June 19, 2015 | Issue Brief on National Security and Defense
This week, the Senate will begin the procedural process to begin debate on the Department of Defense (DOD) appropriations bill. The debate on the Senate bill comes a week after the House of Representatives passed the companion DOD appropriations bill. The Senate bill provides $489 billion, nearly $1 billion less than the House bill. The funding levels provided are nearly the same as current funding, but $38 billion less than the President requested in his budget submission to Congress. However, the bill also provides $86.9 billion for Overseas Contingency Operations (OCO), although $1.5 billion less than the House provided. In total, the Senate DOD appropriations bill provides $576.5 billion in total budget authority—$2.6 billion less than the House DOD bill, but roughly $22 billion more than current funding.
National security funding is at a critical juncture in Washington. The Budget Control Act (BCA) divides spending into two separate spending categories: defense and non-defense. (See Table 1.) Both are subject to spending caps outlined in the law. Many conservatives believe that by putting disproportionate emphasis on cuts in defense, spending reductions achieved by the BCA have failed to prioritize federal funding adequately.
This categorization provides considerable flexibility in determining domestic, non-defense spending priorities, but allows little flexibility with defense spending. This situation has left conservatives in a catch-22 situation, with legislators caught between their desire to provide enhanced funding for new national security resources and the need to adhere to the spending caps. The DOD appropriations bill can do little to realign spending in the defense or non-defense categories. If this appropriations bill attempted to exceed the spending caps outlined in the BCA, that spending would be subject to sequestration.
To circumvent the spending caps, Congress employs a budget gimmick known as Overseas Contingency Operations (OCO) or war funding, which is meant to provide resources to the ongoing wars in Iraq and Afghanistan. The emergency nature of OCO means that those resources are available without the restrictions of BCA spending limits. The resources needed to fulfill the missions of the war are determined—and requested—by the President.
For fiscal year (FY) 2016, the President requested $58 billion for OCO, $38 billion less than the $96 billion provided by the congressional budget resolution. The $38 billion in OCO funds above the President’s request is not the appropriate way to address national security needs.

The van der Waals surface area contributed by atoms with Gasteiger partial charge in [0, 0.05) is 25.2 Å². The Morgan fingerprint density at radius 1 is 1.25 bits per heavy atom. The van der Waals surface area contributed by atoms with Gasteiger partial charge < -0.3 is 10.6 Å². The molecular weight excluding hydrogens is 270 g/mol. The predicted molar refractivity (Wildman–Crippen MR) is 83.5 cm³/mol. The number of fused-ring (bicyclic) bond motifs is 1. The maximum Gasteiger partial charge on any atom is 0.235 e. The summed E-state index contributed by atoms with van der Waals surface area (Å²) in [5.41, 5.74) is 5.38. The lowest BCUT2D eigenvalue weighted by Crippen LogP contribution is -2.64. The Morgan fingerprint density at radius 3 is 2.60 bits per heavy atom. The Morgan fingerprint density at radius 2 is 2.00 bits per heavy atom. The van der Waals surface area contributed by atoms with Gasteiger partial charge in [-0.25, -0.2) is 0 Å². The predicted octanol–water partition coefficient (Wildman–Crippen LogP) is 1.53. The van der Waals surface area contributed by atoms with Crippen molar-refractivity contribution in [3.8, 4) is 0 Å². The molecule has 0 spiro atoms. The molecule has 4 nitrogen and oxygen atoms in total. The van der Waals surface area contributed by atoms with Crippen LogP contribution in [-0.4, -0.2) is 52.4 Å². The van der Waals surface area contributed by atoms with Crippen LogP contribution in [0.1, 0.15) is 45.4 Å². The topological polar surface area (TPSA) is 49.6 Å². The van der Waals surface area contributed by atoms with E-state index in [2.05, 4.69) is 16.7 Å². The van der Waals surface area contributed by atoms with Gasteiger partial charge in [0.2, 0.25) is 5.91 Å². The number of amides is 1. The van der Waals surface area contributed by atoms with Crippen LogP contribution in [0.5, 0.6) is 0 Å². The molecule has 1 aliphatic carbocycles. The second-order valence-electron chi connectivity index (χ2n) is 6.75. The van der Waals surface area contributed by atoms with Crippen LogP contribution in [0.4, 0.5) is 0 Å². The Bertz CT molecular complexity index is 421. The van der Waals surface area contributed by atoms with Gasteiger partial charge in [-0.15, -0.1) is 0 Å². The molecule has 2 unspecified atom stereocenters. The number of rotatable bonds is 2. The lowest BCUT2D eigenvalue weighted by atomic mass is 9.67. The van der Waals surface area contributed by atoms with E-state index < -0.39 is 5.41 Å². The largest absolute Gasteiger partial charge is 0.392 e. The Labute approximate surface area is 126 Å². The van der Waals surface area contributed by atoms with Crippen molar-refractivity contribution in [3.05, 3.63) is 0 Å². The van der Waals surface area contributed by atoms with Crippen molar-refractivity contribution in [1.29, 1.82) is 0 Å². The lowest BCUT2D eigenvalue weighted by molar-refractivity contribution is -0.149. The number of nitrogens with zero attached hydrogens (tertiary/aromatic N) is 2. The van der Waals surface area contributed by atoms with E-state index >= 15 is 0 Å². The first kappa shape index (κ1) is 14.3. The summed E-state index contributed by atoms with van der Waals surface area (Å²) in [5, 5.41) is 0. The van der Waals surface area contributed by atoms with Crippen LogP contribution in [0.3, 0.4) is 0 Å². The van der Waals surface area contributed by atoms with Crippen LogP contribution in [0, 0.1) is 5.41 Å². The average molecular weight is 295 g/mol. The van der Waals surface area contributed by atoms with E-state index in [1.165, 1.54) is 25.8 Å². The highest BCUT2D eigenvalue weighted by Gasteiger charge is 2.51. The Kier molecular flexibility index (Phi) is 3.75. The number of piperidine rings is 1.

The solution to the problem of national security priorities running up against budget caps can be achieved without budget gimmicks or busting the overall BCA budget caps. It would require Congress to renovate the BCA by removing the spending cap firewall between defense and non-defense. Members of Congress could then redirect funds otherwise provided to overreaching, big-government non-defense programs to meet national security priorities.
In March, The Heritage Foundation published The Budget Book: 106 Ways to Reduce the Size and Scope of Government. It includes an analysis of the entire budget with recommendations for reducing funding in some areas of the defense budget, specifically:
In January, The Heritage Foundation published “A Proposal for the FY 2016 Defense Budget,” which recommends that Congress:
The Senate and House Department of Defense appropriations bills are part of the larger debate over BCA budget cap levels. The BCA limits have forced Congress to ponder the difficult choice between fiscal responsibility and providing adequate national security resources.
After years of unsustainable trillion-dollar deficits, the budget caps put in place by the BCA were arguably the first real step in reining in out-of-control spending. For this reason, Congress cannot afford to stymie progress by meddling with the current overall spending limits. At the same time, conservative Members of Congress are concerned that the funding limits reducing defense spending will jeopardize national security. Balancing the preservation of the overall spending caps and providing new resources to defense is a topic that Congress will continue to face in future spending bills.—John Gray is a Research Fellow in Federal Fiscal Affairs in the Thomas A. Roe Institute for Economic Policy Studies, of the Institute for Economic Freedom and Opportunity, at The Heritage Foundation.
 See John Gray, “House Department of Defense Appropriations: Where the Battle over Budget Priorities Begins,” Heritage Foundation Issue Brief No. 4419, http://www.heritage.org/research/reports/2015/06/house-department-of-defense-appropriations-where-the-battle-over-budget-priorities-begins.
 Diem Nguyen Salmon, “A Proposal for the FY 2016 Defense Budget,” Heritage Foundation Backgrounder No. 2989, January 30, 2015, http://www.heritage.org/research/reports/2015/01/a-proposal-for-the-fy-2016-defense-budget.
 As noted, this level of funding does not include $88 billion provided for OCO. The total provided to the Department of Defense is $579 billion.